Iconic characters, such as Cinderella, Little Red Riding Hood, Jack and the Beanstalk and Rapunzel, find their fates intertwined with a humble baker and his wife, whose longing to have a child sends them on a quest to reverse a witch's (Streep) curse. With an all-star cast, this spellbinding adventure is everything you could ever wish for! (from Walt Disney Pictures)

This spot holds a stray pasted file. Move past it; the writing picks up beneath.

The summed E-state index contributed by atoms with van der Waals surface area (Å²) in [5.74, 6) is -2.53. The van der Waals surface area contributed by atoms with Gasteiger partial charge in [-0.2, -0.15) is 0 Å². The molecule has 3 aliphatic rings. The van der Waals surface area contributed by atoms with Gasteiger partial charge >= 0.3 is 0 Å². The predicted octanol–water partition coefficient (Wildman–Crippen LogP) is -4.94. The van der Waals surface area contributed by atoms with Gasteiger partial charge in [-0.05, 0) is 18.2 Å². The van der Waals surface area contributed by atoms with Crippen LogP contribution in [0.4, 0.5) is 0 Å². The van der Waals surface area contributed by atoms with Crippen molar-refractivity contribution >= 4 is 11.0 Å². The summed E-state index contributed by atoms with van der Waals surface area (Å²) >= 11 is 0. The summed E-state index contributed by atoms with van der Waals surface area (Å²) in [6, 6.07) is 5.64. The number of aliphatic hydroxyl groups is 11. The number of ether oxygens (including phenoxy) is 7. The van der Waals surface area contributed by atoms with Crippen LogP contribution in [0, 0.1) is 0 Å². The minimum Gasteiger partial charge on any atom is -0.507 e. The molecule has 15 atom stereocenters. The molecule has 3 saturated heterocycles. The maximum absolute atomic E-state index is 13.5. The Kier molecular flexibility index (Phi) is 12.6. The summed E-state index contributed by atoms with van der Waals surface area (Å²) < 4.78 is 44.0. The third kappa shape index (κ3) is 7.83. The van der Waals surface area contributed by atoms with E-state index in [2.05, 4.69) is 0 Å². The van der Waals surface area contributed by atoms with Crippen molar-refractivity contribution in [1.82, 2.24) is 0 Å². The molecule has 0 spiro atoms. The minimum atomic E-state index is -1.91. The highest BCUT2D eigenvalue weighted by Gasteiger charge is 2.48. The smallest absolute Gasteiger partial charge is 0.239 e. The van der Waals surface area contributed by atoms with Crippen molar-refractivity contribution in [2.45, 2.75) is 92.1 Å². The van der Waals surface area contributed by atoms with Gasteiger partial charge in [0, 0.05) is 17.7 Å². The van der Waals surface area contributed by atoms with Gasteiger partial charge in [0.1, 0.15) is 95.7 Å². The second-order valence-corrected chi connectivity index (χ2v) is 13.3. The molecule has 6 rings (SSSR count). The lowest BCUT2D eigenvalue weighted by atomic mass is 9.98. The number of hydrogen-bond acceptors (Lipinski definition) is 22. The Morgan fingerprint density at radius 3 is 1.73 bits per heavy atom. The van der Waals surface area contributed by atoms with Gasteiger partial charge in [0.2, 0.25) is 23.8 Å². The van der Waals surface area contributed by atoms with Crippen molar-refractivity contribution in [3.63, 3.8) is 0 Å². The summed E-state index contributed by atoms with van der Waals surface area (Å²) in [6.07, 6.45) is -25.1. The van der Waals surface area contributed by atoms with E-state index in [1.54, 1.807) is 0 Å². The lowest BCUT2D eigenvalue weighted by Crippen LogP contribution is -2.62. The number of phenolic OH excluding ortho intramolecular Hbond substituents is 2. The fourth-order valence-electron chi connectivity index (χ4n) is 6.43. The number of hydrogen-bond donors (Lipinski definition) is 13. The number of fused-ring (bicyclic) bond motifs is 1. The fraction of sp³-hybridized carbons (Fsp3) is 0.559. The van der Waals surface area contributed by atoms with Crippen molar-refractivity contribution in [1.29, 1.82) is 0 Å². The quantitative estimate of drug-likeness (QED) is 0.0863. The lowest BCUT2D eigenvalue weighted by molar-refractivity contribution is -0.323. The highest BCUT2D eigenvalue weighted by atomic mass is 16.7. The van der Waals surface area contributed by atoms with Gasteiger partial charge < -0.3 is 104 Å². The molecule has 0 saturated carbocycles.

Truth be told, before I ever became a real, bonafide music enthusiast, I would occasionally latch on to a movie soundtrack here and there and wear out the cassette for it. Beyond being a kid who just loved Ghostbusters and the toys that accompanied the spin-off cartoon show--and therefore played that film's soundtrack cassette extensively--I probably first really fell in love with the music for Disney's Beauty and the Beast when it released while I was eleven years old. Now as an adult, it still surprises me to think I would play that tape over and over, but something about that film and those songs really planted a seed within me for loving music. And the reason why this surprises me so much is because, for the most part, I have no interest in musicals these days. Upon learning that Into The Woods was a modern musical in film form, I made it no priority to see it while it was in the theater. Still, the cast and premise intrigued me. And when it came time to reviewing its Blu-Ray debut, I decided to take a chance.